“Happiness is not a matter of intensity but of balance, order, rhythm and harmony.” – Thomas Merton
The role of work has changed. Originally regarded as a matter of necessity and survival, work today is also considered to be a source of personal satisfaction and fulfilling one’s own purpose. Just survey the multiple generations, cultures, and cohorts in your workforce and see what you discover. Things change; and as individual priorities have shifted, it is no surprise that work-life balance is STILL an important issue in the workplace today. In a recent survey of our own clients and colleagues, we asked professionals if they believe they are successful in maintaining balance in their personal and professional lives. While 44% of respondents said yes, 35% said no, and almost one quarter, 22%, said they don’t know.
How about you; do you know?
Balance is more than a juggling act. It means being in control and feeling comfortable with your choices. Many, though not all, companies and organizations have implemented work-life programs and policies to support employees and managers in exercising work-life options and situations. Studies have shown that there is a direct correlation between strong support of work-life balance practices, and positive employee retention, productivity, and customer service ratings. These are all real bottom-line issues.
Think beyond flexible tele-working, liberal leave and benefits policies, or concierge services; work-life balance is more than just what the company does for the individual. It is what individuals do for themselves in attaining meaningful achievement and enjoyment in everyday life. There are 168 hours in the week and when you spend more time in one area of activity, you have less time in another. So keep in mind some inherent realities:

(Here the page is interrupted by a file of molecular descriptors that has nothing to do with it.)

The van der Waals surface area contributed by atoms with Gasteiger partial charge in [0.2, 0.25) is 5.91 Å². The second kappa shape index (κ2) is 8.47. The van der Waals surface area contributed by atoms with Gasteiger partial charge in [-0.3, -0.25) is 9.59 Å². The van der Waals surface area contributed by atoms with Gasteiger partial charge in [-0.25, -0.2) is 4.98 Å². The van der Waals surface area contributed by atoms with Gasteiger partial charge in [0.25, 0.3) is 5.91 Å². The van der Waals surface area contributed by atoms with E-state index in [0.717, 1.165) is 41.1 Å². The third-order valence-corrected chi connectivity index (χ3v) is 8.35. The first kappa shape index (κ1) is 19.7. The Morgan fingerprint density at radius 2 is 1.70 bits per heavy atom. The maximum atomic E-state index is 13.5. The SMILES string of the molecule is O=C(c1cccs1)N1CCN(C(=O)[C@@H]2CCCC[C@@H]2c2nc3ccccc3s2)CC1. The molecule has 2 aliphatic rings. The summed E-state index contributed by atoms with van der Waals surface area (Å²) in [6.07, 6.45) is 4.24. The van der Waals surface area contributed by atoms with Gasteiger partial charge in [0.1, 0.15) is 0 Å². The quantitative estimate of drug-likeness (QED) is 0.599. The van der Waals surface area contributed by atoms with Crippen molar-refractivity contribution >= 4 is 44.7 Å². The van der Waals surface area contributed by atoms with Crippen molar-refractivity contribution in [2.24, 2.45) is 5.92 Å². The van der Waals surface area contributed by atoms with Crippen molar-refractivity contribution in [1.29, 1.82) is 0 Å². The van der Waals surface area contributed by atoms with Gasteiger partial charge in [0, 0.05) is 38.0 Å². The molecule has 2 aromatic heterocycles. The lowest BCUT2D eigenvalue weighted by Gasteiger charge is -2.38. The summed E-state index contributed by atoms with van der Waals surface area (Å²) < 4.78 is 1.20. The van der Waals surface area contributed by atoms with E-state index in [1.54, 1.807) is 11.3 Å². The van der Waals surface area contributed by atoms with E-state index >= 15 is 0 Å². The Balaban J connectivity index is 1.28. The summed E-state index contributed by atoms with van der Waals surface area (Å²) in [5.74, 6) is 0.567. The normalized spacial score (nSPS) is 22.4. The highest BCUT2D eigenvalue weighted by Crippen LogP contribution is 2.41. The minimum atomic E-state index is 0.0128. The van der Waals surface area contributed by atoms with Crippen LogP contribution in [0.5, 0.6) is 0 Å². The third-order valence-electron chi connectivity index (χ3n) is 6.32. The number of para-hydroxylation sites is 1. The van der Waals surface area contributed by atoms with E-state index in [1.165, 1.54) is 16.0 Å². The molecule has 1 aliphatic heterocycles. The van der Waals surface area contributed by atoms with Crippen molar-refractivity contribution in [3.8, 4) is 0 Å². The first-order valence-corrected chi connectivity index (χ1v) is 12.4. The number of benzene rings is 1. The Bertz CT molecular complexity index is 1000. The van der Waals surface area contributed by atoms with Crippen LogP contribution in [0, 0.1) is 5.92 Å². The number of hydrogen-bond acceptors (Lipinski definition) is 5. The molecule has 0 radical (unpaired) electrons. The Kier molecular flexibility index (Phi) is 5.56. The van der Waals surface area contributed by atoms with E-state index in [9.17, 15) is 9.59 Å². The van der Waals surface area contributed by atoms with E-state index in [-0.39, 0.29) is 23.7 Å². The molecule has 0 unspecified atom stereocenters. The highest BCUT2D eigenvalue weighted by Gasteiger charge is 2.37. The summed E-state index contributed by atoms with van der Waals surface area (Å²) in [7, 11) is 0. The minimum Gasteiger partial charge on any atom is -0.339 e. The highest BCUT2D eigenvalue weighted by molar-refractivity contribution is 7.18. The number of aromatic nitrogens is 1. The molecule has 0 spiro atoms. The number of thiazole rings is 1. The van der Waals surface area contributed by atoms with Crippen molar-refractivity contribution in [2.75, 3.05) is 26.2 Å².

- Not everything is of equal importance in your life and perfect balance doesn’t mean equality
- Your life is constantly changing and you constantly need to reallocate your resources based upon what’s important and how you adapt to those changes
- Things happen that are out of your control but it is up to you to respond to these external forces based upon your own needs
- Change in one area probably impacts all others so be flexible and proactive
- Recognize and accept that you will probably drop a ball or two now and then so keep a watchful eye on your priorities
As an employer, take time to explore your corporate and organizational work-life initiatives as part of overall business practices and policies and work to actively promote and support the idea that employers and employees share the responsibility. As an employee recognize your own roles and responsibilities in relation to everything else going on around you.
Finally, when it comes to work – or anything else that counts – understand and appreciate who you are, what is important to you, and how you want to connect with others. It is only when both company and employee goals and efforts are in sync that true work-life balance can be achieved.